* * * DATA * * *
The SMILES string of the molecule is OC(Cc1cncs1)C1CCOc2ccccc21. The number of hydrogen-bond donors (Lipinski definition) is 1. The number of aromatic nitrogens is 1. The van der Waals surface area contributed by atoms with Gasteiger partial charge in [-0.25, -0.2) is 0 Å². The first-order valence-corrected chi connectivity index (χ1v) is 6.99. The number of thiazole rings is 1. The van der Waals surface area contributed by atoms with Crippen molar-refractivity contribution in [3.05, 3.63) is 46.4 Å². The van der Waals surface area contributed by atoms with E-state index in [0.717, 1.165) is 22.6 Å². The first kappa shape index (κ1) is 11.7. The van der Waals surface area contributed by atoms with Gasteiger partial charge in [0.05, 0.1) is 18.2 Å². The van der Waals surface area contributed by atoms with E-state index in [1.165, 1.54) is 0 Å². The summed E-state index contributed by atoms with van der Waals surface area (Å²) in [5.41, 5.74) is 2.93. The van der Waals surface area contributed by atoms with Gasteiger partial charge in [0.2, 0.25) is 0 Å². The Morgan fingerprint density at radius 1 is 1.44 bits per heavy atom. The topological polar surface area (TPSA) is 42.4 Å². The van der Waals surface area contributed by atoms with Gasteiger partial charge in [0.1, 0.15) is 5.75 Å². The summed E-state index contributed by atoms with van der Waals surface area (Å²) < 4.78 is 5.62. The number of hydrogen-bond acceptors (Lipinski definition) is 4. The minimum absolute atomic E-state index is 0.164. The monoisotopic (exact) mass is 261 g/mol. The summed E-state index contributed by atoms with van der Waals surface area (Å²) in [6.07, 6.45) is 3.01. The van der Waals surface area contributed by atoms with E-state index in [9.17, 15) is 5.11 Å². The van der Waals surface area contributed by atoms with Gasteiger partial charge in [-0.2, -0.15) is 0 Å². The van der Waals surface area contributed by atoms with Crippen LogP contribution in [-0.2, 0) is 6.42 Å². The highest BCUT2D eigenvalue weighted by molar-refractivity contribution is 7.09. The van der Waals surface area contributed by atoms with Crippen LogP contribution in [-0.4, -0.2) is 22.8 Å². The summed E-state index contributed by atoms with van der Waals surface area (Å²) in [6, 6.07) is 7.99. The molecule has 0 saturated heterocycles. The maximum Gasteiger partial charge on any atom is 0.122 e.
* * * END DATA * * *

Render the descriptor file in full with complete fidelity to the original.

The SMILES string of the molecule is OC(Cc1cncs1)C1CCOc2ccccc21. The number of hydrogen-bond donors (Lipinski definition) is 1. The number of aromatic nitrogens is 1. The van der Waals surface area contributed by atoms with Gasteiger partial charge in [-0.25, -0.2) is 0 Å². The first-order valence-corrected chi connectivity index (χ1v) is 6.99. The number of thiazole rings is 1. The van der Waals surface area contributed by atoms with Crippen molar-refractivity contribution in [3.05, 3.63) is 46.4 Å². The van der Waals surface area contributed by atoms with E-state index in [0.717, 1.165) is 22.6 Å². The first kappa shape index (κ1) is 11.7. The van der Waals surface area contributed by atoms with Gasteiger partial charge in [0.05, 0.1) is 18.2 Å². The van der Waals surface area contributed by atoms with E-state index in [1.165, 1.54) is 0 Å². The summed E-state index contributed by atoms with van der Waals surface area (Å²) in [5.41, 5.74) is 2.93. The van der Waals surface area contributed by atoms with Gasteiger partial charge in [0.2, 0.25) is 0 Å². The Morgan fingerprint density at radius 1 is 1.44 bits per heavy atom. The topological polar surface area (TPSA) is 42.4 Å². The van der Waals surface area contributed by atoms with Gasteiger partial charge in [0.1, 0.15) is 5.75 Å². The summed E-state index contributed by atoms with van der Waals surface area (Å²) < 4.78 is 5.62. The number of hydrogen-bond acceptors (Lipinski definition) is 4. The minimum absolute atomic E-state index is 0.164. The monoisotopic (exact) mass is 261 g/mol. The summed E-state index contributed by atoms with van der Waals surface area (Å²) in [6.07, 6.45) is 3.01. The van der Waals surface area contributed by atoms with E-state index in [9.17, 15) is 5.11 Å². The van der Waals surface area contributed by atoms with Gasteiger partial charge in [-0.2, -0.15) is 0 Å². The van der Waals surface area contributed by atoms with Crippen LogP contribution in [-0.2, 0) is 6.42 Å². The highest BCUT2D eigenvalue weighted by molar-refractivity contribution is 7.09. The van der Waals surface area contributed by atoms with Crippen LogP contribution in [-0.4, -0.2) is 22.8 Å². The summed E-state index contributed by atoms with van der Waals surface area (Å²) in [6, 6.07) is 7.99. The molecule has 0 saturated heterocycles. The maximum Gasteiger partial charge on any atom is 0.122 e.